William Tecumseh Sherman, Memoirs of General William T. Sherman ., volume 2, chapter 19 (search)
the officers then present with me before Atlanta. The result of all this, however, was good, for another dispatch from General Hardie, of the 28th, called on me to nominate eight colonels for promotion as brigadier-generals. I at once sent a circular note to the army-commanders to nominate two colonels from the Army of the Ohio and three from each of the others; and the result was, that o.n the 29th of July I telegraphed the names of--Colonel William Gross, Thirty-sixth Indiana; Colonel Charles C. Walcutt, Forty-sixth Ohio; Colonel James W. Riley, One Hundred and Fourth Ohio; Colonel L. P. Bradley, Fifty-first Illinois; Colonel J. W. Sprague, Sixty-third Ohio; Colonel Joseph A. Cooper, Sixth East Tennessee; Colonel John T. Croxton, Fourth Kentucky; Colonel William W. Belklap, Fifteenth Iowa. These were promptly appointed brigadier-generals, were already in command of brigades or divisions; and I doubt if eight promotions were ever made fairer, or were more honestly earned. during
William Tecumseh Sherman, Memoirs of General William T. Sherman ., volume 2, chapter 22 (search)
with some of Kilpatrick's cavalry on the flanks. On the 22d of November General G. W. Smith, with a division of troops, came out of Macon, attacked this brigade (Walcutt's) in position, and was handsomely repulsed and driven back into Macon. This brigade was in part armed with Spencer repeating-rifles, and its fire was so rapid that General Smith insists to this day that he encountered a whole division; but he is mistaken; he was beaten by one brigade (Walcutt's), and made no further effort to molest our operations from that direction. General Walcutt was wounded in the leg, and had to ride the rest of the distance to Savannah in a carriage. Therefore,General Walcutt was wounded in the leg, and had to ride the rest of the distance to Savannah in a carriage. Therefore, by the 23d, I was in Milledgeville with the left wing, and was in full communication with the right wing at Gordon. The people of Milledgeville remained at home, except the Governor (Brown), the State officers, and Legislature, who had ignominiously fled, in the utmost disorder and confusion; standing not on the order of their go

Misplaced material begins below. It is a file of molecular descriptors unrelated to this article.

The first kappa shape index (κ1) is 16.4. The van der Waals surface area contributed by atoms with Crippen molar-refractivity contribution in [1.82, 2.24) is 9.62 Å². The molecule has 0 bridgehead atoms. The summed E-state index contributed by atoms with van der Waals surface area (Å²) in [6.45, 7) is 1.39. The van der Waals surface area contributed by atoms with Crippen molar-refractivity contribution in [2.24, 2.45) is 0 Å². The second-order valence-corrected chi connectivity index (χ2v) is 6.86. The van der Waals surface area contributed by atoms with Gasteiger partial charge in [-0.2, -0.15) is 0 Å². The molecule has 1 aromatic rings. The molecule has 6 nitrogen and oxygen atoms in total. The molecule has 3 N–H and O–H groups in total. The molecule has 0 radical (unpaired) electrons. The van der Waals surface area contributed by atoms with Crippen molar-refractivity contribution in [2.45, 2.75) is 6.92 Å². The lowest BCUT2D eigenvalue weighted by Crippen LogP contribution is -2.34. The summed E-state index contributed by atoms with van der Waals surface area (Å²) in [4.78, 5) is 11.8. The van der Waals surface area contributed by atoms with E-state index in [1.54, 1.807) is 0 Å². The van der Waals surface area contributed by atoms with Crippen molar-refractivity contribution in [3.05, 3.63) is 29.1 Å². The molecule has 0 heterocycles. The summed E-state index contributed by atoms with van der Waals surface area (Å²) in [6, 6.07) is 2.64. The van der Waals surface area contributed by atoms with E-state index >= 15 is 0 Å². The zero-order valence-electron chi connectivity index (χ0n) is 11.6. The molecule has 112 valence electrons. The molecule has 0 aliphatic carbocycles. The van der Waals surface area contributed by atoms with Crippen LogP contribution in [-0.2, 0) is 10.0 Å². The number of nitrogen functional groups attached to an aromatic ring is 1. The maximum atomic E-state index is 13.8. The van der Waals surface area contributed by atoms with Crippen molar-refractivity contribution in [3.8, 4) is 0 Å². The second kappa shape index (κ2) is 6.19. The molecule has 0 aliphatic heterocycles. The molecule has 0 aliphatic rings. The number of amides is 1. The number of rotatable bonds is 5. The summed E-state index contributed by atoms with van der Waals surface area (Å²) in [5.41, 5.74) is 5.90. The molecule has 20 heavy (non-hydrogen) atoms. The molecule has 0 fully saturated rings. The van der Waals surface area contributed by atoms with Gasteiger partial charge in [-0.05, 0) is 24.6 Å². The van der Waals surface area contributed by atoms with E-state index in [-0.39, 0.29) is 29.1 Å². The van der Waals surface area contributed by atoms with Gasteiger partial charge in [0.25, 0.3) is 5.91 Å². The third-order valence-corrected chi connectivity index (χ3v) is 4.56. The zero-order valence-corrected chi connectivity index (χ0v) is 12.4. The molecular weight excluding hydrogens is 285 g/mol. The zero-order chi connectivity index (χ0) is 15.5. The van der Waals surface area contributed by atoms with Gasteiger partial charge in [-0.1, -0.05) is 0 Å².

William Tecumseh Sherman, Memoirs of General William T. Sherman ., volume 2, Chapter 24: conclusion — military lessons of the War. (search)
ound together. Europeans frequently criticised our war, because we did not always take full advantage of a victory; the true reason was, that habitually the woods served as a screen, and we often did not realize the fact that our enemy had retreated till he was already miles away and was again intrenched, having left a mere shirmish-line to cover the movement, in turn to fall back to the new position. Our war was fought with the muzzle-loading rifle. Toward the close I had one brigade (Walcutt's) armed with breech-loading Spencer's; the cavalry generally had breach-loading carbines, Spencer's and Sharp's, both of which were good arms. The only change that breech-loading arms will probably make in the art and practice of war will be to increase the amount of ammunition to be expended, and necessarily to be carried along; to still further thin out the lines of attack, and to reduce battles to short, quick, decisive conflicts. It does not in the least affect the grand strategy,